COLUMBIA, Mo., Oct. 22 (UPI) — A U.S. researcher says for some women the impacts of breast cancer can be longer-lasting and do not end when they leave the hospital.
Stephanie Reid-Arndt of the University of Missouri School of Health in Columbia conducted a study that revealed those women reluctant to seek out post-chemotherapy social support — including therapy and informal support networks — report a lower quality of life and higher incidences of depression.
“A lot of times people get mentally and emotionally ready to deal with chemotherapy and they receive a lot of support during that time,” Reid-Arndt says in a statement. “Then they go home and everyone feels like it’s over, but the patients still have worries and fears about the changes they’ve been through and what it means for the future.”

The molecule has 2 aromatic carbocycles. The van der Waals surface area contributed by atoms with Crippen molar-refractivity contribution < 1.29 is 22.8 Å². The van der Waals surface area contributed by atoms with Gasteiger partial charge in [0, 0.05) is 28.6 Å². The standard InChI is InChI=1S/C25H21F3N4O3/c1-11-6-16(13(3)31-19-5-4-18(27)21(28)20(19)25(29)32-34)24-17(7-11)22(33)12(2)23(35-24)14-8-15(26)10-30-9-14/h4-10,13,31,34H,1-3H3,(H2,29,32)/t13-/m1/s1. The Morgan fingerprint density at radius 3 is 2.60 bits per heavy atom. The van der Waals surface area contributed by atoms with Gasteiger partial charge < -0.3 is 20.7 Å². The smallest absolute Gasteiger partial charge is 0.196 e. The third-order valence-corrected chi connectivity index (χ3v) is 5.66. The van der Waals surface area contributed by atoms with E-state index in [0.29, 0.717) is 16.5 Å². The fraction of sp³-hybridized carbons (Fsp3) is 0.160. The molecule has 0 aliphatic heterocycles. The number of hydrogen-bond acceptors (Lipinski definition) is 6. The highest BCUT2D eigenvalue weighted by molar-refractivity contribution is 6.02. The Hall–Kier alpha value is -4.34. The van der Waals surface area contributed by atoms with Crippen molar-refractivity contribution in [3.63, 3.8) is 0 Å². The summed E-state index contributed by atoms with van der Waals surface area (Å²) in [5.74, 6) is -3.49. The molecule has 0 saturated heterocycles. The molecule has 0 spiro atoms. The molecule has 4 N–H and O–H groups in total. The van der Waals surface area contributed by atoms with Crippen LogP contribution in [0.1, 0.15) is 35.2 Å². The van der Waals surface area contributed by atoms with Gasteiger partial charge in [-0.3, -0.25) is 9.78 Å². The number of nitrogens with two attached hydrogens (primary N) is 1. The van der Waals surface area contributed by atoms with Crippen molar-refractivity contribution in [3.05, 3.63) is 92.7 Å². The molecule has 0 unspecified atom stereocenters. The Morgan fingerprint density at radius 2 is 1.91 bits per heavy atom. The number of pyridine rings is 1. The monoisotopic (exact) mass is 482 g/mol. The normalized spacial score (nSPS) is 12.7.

Reid-Arndt says women in rural areas report close family and community relationships but many still have breast cancer-related symptoms such as body-image issues and fatigue.
“There tends to be strong community support for patients in rural areas that will accommodate varying levels of function,” Reid-Arndt said. “Unfortunately, while this informal support system provides great comfort to patients, it lacks formal mental health and health issues knowledge available from health care professionals.”
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